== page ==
There are times when I want to throw up my hands in frustration when clergy exploit the story of Noah.
How many clergy have abused that story in the book of Genesis about God bringing down a flood upon humanity due to its evil ways and used it to attack a group of people, declare them immoral and accuse them of causing of natural disasters against civilization?
We saw this behavior during Hurricane Katrina and now Hurricane Harvey. Newspaper reports and wire services report clergy and media personalities declaring the damage caused by Hurricane Harvey is God’s punishment for Houston’s “affinity for the sexual perversion movement.”
Another called Hurricane Harvey the result of America’s “Satanic” obsession with capitalism. This commentator decried the excesses of capitalism for creating the mess Houston is in right now. I am relieved that at least this commentator says God was not responsible for Harvey.
Never miss a local story.
The trend has been that some radical religious groups become obsessed with sexual issues as the cause of all America’s natural disasters. They go after the LGBT community or pro-choice advocates. Somehow the issue always turns into an attack against sexual mores. Do we really believe that God would literally cause the suffering of so many people because God does not like the LGBT community? Is that how the creator of the universe — the God of Love — acts?
A recent article in the Salt Lake Tribune focused on how many of the famous fundamentalists have held their fire during Hurricane Harvey. One theory the article suggested is that since Texas is a conservative state so such polemics would not go over well.
Michael Brown, a Christian evangelical broadcaster and a member of President Donald Trump’s evangelical advisory board was quoted as saying, “Had we been living in biblical times, we would have recognized a hurricane like this as a sign of divine judgment, repenting of our sins and asking for mercy.” He may be right on that observation. But he also cautioned that “we must be very careful before we make divine pronouncements about hurricanes and other natural disasters, as if they were specific acts of divine judgment against specific sets of sinners.”
The well-known Rev. James Dobson said that declaring God inflicted divine punishment on Houston “ ... will not help those who are suffering. Unity is our greatest strength in times of trial so let us come together to support and serve the people of Texas.” I hope he will be this generous if, God forbid, an earthquake hits San Francisco or another hurricane descends upon New Orleans.
I have no doubt that the majority of America’s houses of worship are joining together and raising funds to help those in Houston. This is a time to demonstrate that Americans can pull together and that they will not let hatred and religious bigotry overshadow their true principles of helping their neighbor regardless of their race, creed, color or sexual orientation. People are people.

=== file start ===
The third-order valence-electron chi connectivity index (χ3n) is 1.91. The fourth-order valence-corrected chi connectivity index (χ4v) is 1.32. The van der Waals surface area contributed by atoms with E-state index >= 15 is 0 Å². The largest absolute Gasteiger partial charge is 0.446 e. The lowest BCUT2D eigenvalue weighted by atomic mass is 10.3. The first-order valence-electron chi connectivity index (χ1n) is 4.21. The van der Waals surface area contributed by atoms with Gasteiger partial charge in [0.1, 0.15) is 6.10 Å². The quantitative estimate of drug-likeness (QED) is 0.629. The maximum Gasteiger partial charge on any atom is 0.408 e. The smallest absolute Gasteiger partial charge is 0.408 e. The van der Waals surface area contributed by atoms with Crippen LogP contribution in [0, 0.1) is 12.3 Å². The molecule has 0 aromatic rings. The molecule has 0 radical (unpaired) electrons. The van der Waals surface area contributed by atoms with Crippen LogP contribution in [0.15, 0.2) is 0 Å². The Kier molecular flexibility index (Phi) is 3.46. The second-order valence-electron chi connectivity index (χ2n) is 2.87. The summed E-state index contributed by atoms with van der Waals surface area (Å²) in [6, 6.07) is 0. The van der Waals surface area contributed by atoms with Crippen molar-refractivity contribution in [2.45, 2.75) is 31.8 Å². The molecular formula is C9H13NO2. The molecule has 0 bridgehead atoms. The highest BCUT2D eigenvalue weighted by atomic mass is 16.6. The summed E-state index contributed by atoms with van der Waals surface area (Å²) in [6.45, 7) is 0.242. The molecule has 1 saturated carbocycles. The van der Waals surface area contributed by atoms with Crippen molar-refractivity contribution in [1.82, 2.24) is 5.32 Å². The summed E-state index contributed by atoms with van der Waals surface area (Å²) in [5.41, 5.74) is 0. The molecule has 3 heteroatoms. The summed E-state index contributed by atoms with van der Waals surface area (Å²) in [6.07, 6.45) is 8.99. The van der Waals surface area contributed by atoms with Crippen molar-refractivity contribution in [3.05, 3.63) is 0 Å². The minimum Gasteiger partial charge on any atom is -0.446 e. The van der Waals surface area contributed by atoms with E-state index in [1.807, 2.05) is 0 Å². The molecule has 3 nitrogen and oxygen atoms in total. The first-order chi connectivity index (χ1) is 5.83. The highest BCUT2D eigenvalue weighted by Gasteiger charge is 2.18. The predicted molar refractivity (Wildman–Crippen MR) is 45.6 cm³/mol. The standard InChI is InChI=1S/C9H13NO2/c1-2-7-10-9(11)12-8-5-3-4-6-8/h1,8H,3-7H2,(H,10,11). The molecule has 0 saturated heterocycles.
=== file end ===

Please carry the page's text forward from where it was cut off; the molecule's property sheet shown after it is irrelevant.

The rescue efforts in Houston are examples of America at its finest hour. I urge everyone to join together with their religious communities or other aid organizations to turn a blind eye to prejudice and donate generously to help our fellow citizens in their time of need.
Climate issues caused by human society — and not sexual mores — could have played a role in exacerbating these kinds of mammoth storms. If experts tell us so, then we should do more to protect our environment.
At this moment, however, God, has nothing to do with causing this hurricane. What God does have to do with this tragic situation is to instill in us the dedication to preserve life and help our neighbor. Remember what one of the Ten Commandments says, “Do not stand over the blood of your neighbor.” God does command us to get involved and give of our resources and our faith to those who are homeless, hungry and in need of support. Isn’t the real sin here turning a blind eye to another person’s suffering?
The book of Exodus says, “When Moses’ hands grew tired, they took a stone and put it under him and he sat on it. Aaron and Hur held his hands up—one on one side, one on the other—so that his hands remained steady till sunset.”
That is what Americans are doing — and, I hope, that the clergy of this country will call out to us to do — for the people in the Houston area.
Let us help our countrymen, relieve their tired bodies, sustain their spirits and steady their resolve. They are tired and need us now more than ever.